Exercise Cope North, held from 18 February to 8 March 2019 at Andersen Air Force Base, is a long-standing joint military exercise to improve combat readiness, humanitarian assistance procedures and cooperation between the defence forces of the United States, Australia and Japan.
Group Captain Nicholas Hogan, Australian Commander for Exercise Cope North, said it was an effective way to strengthen military alliances, saying, “More than 2,900 military personnel and approximately 100 aircraft from the RAAF, United States Air Force, United States Navy and Japan Air Self-Defense Force will participate.”
The bilateral exercise is designed to enhance joint operational capability alongside military aircraft from the United States Air Force and Japanese Air Self-Defence Force.
Twelve F-18A Hornets, an E-7A Wedgetail Airborne Early Warning and Control aircraft, two C-27J Spartans, a KC-30A Multi-Role Tanker Transport, a Combat Support Element and an Aeromedical Evacuation Team have been deployed to the exercise.
“The exercise will begin with humanitarian assistance and disaster relief training and conclude with air combat and large force employment training to refine our procedures and operate more effectively alongside our military partners in the region,” Group Captain Hogan said.
The exercise provides a quality venue to develop multilateral interoperability and coalition procedures in humanitarian assistance and disaster relief and air power missions, to include air superiority, close air support, interdiction, electronic warfare, tactical airlift, aerial refuelling and airborne command and control.
Aircrew will be exposed to large force employment on a scale not possible in Australia when they perform counter air, precision strike and offensive air and surveillance support. (Source: Defence Connect)
21 Feb 19. Navy simulator to keep Australian sailors at leading edge. A new simulator at the Defence Force School of Signals Maritime Wing at HMAS Cerberus has been developed to ensure that the Royal Australian Navy’s newest Communications and Information Systems sailors can join their first ships fully prepared for the rigours of operating at sea.
The learning system simulator was developed by Cirrus Real Time Processing Systems, an Australian-owned and operated small to medium enterprise. The successful delivery of this system is a demonstration of the capability within Australia to develop and engineer complex simulation technology to support the ADF.
Defence Minister Christopher Pyne said the simulator would significantly enhance the Royal Australian Navy’s ability to conduct complex operations.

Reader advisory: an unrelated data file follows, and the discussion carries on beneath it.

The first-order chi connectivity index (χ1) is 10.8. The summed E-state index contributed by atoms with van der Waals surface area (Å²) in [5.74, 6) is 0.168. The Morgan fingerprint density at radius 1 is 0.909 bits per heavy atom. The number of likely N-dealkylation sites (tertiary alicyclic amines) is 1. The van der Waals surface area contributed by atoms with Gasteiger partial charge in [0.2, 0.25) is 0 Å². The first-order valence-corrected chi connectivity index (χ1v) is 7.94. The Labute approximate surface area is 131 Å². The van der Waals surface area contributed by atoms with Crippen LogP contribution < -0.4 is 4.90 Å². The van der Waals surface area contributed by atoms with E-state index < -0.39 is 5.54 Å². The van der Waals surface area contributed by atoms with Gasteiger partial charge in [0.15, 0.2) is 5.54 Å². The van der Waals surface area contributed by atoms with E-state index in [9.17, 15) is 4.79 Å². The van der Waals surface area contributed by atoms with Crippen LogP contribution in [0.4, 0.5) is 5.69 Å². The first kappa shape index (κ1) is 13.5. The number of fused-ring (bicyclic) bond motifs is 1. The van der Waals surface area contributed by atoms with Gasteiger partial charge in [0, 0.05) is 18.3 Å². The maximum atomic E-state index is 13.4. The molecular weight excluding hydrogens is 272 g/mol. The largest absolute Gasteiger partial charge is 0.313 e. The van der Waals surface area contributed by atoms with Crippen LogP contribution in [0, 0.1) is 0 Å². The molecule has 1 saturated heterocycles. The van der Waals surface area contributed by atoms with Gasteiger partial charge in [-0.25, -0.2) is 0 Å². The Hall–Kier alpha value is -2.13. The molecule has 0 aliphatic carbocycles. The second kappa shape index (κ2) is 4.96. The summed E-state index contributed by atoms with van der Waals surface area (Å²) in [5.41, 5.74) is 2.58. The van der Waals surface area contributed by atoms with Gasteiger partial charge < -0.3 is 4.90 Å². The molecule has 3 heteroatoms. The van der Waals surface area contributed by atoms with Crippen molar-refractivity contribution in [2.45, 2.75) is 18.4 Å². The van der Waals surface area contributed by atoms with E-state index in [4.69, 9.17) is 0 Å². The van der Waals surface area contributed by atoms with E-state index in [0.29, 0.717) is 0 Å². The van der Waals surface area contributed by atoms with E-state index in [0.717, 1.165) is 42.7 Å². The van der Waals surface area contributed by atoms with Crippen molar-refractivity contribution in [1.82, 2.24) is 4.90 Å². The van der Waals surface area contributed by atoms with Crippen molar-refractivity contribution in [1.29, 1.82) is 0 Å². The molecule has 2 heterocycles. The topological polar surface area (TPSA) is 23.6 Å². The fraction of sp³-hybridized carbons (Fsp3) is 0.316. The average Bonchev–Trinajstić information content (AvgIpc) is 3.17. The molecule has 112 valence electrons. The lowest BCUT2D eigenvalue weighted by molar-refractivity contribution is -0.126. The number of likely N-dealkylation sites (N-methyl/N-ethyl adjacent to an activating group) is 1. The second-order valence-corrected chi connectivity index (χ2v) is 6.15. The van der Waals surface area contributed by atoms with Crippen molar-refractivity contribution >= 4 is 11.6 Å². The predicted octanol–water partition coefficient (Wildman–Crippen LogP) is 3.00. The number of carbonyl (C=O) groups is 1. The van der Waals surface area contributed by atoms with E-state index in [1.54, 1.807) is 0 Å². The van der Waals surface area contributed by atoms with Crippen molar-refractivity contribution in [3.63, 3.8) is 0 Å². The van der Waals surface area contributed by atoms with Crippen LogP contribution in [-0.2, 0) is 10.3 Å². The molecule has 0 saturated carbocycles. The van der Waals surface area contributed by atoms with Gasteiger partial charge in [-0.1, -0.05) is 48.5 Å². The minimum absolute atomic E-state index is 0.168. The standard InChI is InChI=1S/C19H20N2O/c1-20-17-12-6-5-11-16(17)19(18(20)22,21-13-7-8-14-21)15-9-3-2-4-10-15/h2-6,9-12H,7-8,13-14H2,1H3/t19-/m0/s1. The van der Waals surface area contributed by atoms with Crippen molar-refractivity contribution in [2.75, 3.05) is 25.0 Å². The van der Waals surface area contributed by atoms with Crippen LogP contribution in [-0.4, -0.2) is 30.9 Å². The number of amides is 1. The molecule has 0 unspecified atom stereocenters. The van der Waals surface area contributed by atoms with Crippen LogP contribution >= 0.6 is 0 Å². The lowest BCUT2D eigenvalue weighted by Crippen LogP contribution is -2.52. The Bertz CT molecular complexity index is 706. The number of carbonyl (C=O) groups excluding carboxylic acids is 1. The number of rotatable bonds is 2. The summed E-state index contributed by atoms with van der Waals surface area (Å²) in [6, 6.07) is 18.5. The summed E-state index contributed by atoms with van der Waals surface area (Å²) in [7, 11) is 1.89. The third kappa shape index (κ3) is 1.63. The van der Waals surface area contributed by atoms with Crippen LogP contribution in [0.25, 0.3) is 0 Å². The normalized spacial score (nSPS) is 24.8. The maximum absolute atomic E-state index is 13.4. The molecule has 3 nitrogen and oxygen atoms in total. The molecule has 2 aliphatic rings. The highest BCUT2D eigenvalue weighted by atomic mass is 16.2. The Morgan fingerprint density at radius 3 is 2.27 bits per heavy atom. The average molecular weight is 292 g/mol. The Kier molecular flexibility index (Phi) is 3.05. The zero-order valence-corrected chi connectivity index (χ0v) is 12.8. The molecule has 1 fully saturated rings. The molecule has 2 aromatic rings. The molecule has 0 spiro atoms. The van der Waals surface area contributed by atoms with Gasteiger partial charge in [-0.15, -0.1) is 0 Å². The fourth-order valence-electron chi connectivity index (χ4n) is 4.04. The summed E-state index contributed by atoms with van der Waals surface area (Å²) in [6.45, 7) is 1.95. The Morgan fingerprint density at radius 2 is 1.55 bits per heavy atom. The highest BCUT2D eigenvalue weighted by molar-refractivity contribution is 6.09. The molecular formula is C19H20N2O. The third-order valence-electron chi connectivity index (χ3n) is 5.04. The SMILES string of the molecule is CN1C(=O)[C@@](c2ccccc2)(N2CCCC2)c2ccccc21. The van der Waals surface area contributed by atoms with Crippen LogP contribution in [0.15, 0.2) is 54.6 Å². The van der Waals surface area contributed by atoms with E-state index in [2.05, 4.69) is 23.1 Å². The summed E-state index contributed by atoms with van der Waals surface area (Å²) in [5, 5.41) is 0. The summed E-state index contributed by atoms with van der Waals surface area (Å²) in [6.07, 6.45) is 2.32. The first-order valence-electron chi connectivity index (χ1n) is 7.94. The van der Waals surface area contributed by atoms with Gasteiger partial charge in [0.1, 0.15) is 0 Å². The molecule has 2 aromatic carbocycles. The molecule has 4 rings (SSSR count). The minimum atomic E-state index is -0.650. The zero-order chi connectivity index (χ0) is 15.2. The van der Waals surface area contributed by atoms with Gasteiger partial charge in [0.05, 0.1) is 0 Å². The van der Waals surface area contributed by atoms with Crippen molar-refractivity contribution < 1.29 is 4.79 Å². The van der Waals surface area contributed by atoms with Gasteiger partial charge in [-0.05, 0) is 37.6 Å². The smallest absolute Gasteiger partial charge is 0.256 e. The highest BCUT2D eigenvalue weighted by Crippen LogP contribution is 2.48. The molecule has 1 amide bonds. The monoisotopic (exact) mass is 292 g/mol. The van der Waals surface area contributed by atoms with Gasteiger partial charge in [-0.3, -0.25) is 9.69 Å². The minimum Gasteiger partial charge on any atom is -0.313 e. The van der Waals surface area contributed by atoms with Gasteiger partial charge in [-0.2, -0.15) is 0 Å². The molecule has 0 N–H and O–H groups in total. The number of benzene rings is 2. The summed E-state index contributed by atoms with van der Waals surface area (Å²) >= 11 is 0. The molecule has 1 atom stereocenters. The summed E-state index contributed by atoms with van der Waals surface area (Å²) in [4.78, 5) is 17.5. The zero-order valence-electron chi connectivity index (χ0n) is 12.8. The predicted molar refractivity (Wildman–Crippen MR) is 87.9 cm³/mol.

“This simulator is another innovative step forward for our Navy, providing our highly capable sailors with the training tools they need to succeed in their mission of preserving peace and security for all Australians,” Minister Pyne explained.
The simulator is based on a generic communication centre in an enhanced frigate and is designed to mimic the operational environment at sea, using scenarios that may be encountered by communicators embarked in Major Fleet Units.
The simulator will support training and assessment for basic communications operator courses through to advanced courses. It will be used for the first time during a pilot course due to be conducted in mid-2019.
“Communicators are critical to the success of our fleet as we operate in an increasingly dynamic maritime domain, regularly in task groups with ships, aircraft and troops on the ground,” Minister Pyne said.
Cirrus Real Time Processing Systems provides expert software development, test, integration and support services to a range of clients, with many of the company’s products in-service with the Australian Defence Forces and export clients. (Source: Defence Connect)
21 Feb 19. F-35 cuts its air dominance teeth at Exercise Red Flag 19. Exercise Red Flag 19 has wrapped up with the F-35 Joint Strike Fighter demonstrating the lethal air-to-air capabilities of the fifth-gen platform in a series of near-peer air combat drills. The Exercise Red Flag series is hosted by the United States Air Force 414th Combat Training Squadron and is held several times a year with a number of domestic and international participants. Australia has been a regular participant in the Red Flag exercise since 1980.
Aircraft and personnel deploy to Nellis Air Force Base in Nevada for Red Flag under the Air Expeditionary Force concept and make up the exercise’s “Blue” forces. By working together, these Blue forces are able to utilise their diverse capabilities to execute specific missions, such as air interdiction, combat search and rescue, close air support, dynamic targeting and defensive counter air.